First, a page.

Tremfya vs Humira
For patients with moderate to severe plaque psoriasis or other chronic inflammatory conditions, certain drugs that target and inhibit specific proteins involved in the inflammatory process can help in reducing symptoms and improving overall quality of life. Tremfya and Humira are two such drugs often prescribed for these conditions. They each have a different mechanism of action but both work towards managing inflammation caused by overactive immune responses. Tremfya is a human monoclonal antibody that selectively binds to interleukin 23 (IL-23), a cytokine which plays a key role in managing the immune system and inflammation. Humira, on the other hand, is classified as an anti-tumor necrosis factor (TNF) agent; it works by blocking TNF-alpha, another protein involved in systemic inflammation found excessively in several autoimmune diseases.
What is Tremfya?
Guselkumab (the generic name for Tremfya) is a type of medication that belongs to the class of drugs known as interleukin inhibitors, which marked an important development from the earlier TNF-alpha inhibitor medications. Guselkumab was first approved by the FDA in 2017. It operates by targeting and blocking a specific protein in your body – IL-23 – thereby reducing inflammation and slowing down cell growth. It's prescribed primarily for treating moderate to severe plaque psoriasis in adults who may benefit from taking systemic therapy or phototherapy.
Adalimumab (the generic name for Humira), on the other hand, is a different type of biologic drug classified as a TNF-alpha inhibitor, which not only treats plaque psoriasis but also several other autoimmune conditions like rheumatoid arthritis and Crohn’s disease.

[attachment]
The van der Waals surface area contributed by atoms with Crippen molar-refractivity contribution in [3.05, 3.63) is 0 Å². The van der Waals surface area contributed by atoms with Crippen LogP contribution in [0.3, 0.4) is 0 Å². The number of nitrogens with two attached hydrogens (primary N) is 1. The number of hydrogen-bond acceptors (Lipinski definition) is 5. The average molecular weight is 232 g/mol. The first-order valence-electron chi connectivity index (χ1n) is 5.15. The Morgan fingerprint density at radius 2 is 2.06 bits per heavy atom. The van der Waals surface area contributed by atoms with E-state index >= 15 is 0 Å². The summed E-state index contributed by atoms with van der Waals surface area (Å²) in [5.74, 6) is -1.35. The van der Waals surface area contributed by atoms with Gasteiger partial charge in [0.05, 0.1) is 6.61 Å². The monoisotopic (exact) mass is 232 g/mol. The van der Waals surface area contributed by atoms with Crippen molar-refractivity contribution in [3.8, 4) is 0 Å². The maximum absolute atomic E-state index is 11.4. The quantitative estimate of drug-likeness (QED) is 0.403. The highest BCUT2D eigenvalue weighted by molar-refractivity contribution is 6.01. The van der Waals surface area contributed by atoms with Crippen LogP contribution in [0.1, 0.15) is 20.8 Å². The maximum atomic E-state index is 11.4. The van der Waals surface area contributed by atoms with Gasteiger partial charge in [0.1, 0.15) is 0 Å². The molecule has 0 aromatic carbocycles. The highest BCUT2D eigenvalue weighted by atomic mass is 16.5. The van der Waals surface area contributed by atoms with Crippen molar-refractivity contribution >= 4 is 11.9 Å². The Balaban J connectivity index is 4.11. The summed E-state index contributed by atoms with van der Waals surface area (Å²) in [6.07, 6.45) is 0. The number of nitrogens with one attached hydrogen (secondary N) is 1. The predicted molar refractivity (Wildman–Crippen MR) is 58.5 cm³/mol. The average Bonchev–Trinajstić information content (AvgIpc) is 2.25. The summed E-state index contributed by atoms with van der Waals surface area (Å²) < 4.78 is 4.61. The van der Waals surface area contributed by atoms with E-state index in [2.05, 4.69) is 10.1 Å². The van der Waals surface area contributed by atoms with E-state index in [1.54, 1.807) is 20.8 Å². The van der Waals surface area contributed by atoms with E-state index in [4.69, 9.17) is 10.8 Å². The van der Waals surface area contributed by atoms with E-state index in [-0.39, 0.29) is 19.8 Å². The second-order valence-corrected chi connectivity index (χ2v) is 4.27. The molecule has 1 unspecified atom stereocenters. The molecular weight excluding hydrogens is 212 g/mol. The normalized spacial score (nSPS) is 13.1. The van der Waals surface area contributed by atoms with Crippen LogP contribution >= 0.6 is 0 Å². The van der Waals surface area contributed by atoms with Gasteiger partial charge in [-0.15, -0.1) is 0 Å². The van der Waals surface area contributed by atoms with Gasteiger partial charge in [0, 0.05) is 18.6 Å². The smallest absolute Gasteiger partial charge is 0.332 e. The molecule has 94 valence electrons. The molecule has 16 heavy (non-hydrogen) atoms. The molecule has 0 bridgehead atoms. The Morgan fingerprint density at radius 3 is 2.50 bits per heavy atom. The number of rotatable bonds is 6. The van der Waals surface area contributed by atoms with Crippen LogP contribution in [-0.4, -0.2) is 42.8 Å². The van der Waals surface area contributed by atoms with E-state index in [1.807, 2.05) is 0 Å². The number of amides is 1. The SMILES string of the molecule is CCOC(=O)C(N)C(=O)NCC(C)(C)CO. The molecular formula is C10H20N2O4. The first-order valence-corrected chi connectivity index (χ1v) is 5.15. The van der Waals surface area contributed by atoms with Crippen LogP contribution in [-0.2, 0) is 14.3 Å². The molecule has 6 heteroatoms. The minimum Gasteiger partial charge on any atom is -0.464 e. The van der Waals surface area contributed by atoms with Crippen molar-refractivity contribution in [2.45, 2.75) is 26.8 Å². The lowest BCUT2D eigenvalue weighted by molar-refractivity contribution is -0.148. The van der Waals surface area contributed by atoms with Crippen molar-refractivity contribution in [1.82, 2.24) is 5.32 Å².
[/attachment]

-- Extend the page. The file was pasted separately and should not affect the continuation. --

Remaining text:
While both these drugs are designed to help manage symptoms of various inflammatory conditions, they work differently within your immune system. Tremfya focuses specifically on IL-23, with no significant influence on other cytokines such as TNF-alpha or IL-17A; this targeted approach results in it having fewer side effects than broader-based treatments like Humira that affect multiple aspects of your immune response.
What conditions is Tremfya approved to treat?
Tremfya has been approved for the treatment of several different conditions:
- Moderate to severe plaque psoriasis in adults who are candidates for systemic therapy or phototherapy.
- Active psoriatic arthritis in adults, used alone or in combination with a non-biologic disease-modifying antirheumatic drug (DMARD).
Humira is also approved for similar conditions and more. It's important to consult your healthcare provider before deciding on any medication.
How does Tremfya help with these illnesses?
Tremfya helps to manage psoriasis by selectively blocking the protein interleukin-23 (IL-23), a key factor in the overactive immune response that causes inflammation and skin cell proliferation associated with psoriasis. It does this by binding to IL-23, preventing it from interacting with its receptor on the surface of immune cells, thereby dampening down the inflammatory response. Inflammation is an integral process in our bodies' defense mechanisms, playing a critical role in healing and fighting off infections. However, when misdirected or overly active as seen in conditions like psoriasis, it can lead to damaging effects such as redness, swelling and discomfort among other symptoms related to this disease.
Therefore by targeting IL-23 specifically rather than broadly suppressing the entire immune system —which could leave patients susceptible to infections— Tremfya offers a more focused approach towards limiting these unwanted effects of inflammation caused due to psoriasis and helping patients manage their condition more effectively.